Until the early ’50s, Nepal remained closed to foreigners under the autocratic regime of the Ranas. But after the ascent of Mount Everest in 1953 by Tenzing Norgay and Sir Edmund Hillary, Nepal gradually opened its doors to outsiders. Initially, the tourist demography was dominated by retired Americans wanting to visit new places. In 1955, Nepal issued a first tourist visa under the tenacious request of Boris Lissanevitch, an esteemed hotelier. He requested then crown prince Mahendra to send tourists under Thomas Cook & Sons Ltd to Nepal in which 20 people arrived form Calcutta as tourists.
During the late 1960s, the hippie trail started and Nepal witnessed an influx of foreigners with long hair and beards, commonly known as hippies roaming the streets of Kathmandu. Foreigners from the United States and Europe called peace-loving and cordial Nepal their homes. Mostly aged between 16 and 30, they followed a radical and liberal anti-war philosophy along with free-spirited and exploring nature. They often experimented with drugs (cannabis/Marijuana), sex and religion. The hippie population could be seen being concentrated in Kathmandu because of the easy availability of hashish at that time.
The Hippie Trail is an expedition undertaken by the hippies from Europe or the United States in order to reach Asia, mostly being Nepal and India. The purpose of his trip was to explore oneself and stay far away from home as long as possible. Mainly, to escape the radical changes in society after the Vietnam War and other social norms forced upon. They traveled by the cheapest means of transportation available like buses, trains, and also hitchhiking when necessary. The Hippie trail illustrates the route taken to reach to Asia from Europe or the United States. Most of the journey would start from Istanbul and finish in Kathmandu or Goa.
In Kathmandu, hippies could be seen exploring cities, interacting with the locals or spending their days out in temples. Kathmandu Durbar Square, being the popular destination of them all, Freak Street was home to many. Freak Street, also known as Old Freak Street was considered to be the epicenter during the Hippie Trail. Freak Street not only provided accommodations and daily supplies, but it was also a central hub for marijuana and hashish smokers. Marijuana was in abundance and was grown by the household for medicational purposes. Capitalizing on the crop, hippies advertised and promoted marijuana market to flourish in Nepal. Many photographs and videos taken at that period helps us understand the time and atmosphere in Kathmandu during the influx of hippies. These days, Freak Street is bustling with many cafes, tattoo shops, and eateries yet holds the essence of the hippie period. You still can see few hippies rooming the streets from time to time, commemorating the hippie era.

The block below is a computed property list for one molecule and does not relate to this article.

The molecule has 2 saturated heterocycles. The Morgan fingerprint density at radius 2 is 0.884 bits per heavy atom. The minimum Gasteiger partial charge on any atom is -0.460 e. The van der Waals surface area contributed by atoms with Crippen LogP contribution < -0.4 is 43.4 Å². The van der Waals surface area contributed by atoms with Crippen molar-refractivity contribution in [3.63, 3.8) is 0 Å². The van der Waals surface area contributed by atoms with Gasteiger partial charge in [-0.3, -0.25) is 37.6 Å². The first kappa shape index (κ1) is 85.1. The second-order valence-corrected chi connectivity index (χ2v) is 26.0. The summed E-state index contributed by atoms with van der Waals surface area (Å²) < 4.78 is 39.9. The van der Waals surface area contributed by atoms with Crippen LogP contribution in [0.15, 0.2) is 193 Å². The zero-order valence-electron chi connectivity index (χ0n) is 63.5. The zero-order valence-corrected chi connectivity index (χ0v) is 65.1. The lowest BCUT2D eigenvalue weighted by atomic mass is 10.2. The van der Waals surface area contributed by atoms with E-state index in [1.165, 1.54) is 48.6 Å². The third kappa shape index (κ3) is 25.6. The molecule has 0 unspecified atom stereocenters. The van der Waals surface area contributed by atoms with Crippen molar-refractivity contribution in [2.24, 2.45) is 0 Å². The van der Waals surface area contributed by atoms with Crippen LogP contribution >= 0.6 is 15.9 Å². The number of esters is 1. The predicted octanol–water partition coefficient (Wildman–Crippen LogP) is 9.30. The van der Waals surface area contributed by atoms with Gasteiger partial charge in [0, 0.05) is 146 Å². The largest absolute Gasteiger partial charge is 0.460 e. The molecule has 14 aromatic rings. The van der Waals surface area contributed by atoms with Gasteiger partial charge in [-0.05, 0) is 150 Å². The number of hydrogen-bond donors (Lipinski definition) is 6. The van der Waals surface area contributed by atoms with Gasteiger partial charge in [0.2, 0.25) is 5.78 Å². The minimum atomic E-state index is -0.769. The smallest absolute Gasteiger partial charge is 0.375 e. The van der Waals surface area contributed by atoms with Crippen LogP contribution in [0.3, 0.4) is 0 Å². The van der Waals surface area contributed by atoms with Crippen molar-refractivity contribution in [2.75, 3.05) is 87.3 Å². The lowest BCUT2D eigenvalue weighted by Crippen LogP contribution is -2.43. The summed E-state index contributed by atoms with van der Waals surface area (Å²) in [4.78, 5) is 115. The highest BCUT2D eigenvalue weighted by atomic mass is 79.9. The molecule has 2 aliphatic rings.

After the establishment of the Drug Enforcement Agency (DEA) in 1973, hashish transactions became illegal. And under the pressure of The US government, Nepal was forced to illegalize marijuana in Nepal. And what once was a hot new thing came to an end and the hippie movement ended. But in the current days, while the world is accepting and embracing the mediational and recreational properties of marijuana, Nepal is also slowly moving along the path of legalization. Recently, a senate member Mr. Birodh Khatiiwada put forth a discussion regarding the legalization of marijuana in Nepal.
Directly or indirectly, hippies established Nepal as a backpackers’ destination which still prevails to this day. Opening doors to nationalities from all over the world, the roots can be still traced back to the free-spirited, soul-searching men and women who one cane to Nepal and called it their homes. The popularization of Kathmandu as a haven for backpackers and soul-searchers, Kathmandu became a major topic of interest for artists like Bob Seger, Cat Stevan, The Doors, Jimi Hendrix and many more. Celebrating Visit Nepal Year 2020, the popularity of tourism in Nepal can be rooted back to the hippie trail and what was once a “hot spot” for hippies only, now a global outreach initiative.